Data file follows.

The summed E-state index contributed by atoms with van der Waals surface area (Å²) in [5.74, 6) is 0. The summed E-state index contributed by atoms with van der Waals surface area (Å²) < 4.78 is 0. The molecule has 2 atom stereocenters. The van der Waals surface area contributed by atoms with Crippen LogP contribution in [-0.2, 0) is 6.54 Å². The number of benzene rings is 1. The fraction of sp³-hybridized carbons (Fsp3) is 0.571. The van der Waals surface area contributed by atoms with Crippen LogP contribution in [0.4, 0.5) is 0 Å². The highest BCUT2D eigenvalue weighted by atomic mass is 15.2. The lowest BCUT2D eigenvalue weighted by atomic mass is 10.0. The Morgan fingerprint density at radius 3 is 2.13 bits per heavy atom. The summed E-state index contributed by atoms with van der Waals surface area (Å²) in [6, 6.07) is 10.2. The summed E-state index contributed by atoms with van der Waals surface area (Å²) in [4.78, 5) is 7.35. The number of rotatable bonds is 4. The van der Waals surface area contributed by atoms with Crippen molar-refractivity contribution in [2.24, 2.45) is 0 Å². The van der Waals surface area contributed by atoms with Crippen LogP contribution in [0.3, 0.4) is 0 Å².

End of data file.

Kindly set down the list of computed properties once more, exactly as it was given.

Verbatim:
The summed E-state index contributed by atoms with van der Waals surface area (Å²) in [5.74, 6) is 0. The summed E-state index contributed by atoms with van der Waals surface area (Å²) < 4.78 is 0. The molecule has 2 atom stereocenters. The van der Waals surface area contributed by atoms with Crippen LogP contribution in [-0.2, 0) is 6.54 Å². The number of benzene rings is 1. The fraction of sp³-hybridized carbons (Fsp3) is 0.571. The van der Waals surface area contributed by atoms with Crippen LogP contribution in [0.4, 0.5) is 0 Å². The highest BCUT2D eigenvalue weighted by atomic mass is 15.2. The lowest BCUT2D eigenvalue weighted by atomic mass is 10.0. The Morgan fingerprint density at radius 3 is 2.13 bits per heavy atom. The summed E-state index contributed by atoms with van der Waals surface area (Å²) in [6, 6.07) is 10.2. The summed E-state index contributed by atoms with van der Waals surface area (Å²) in [4.78, 5) is 7.35. The number of rotatable bonds is 4. The van der Waals surface area contributed by atoms with Crippen molar-refractivity contribution in [2.24, 2.45) is 0 Å². The van der Waals surface area contributed by atoms with Crippen LogP contribution in [0.3, 0.4) is 0 Å².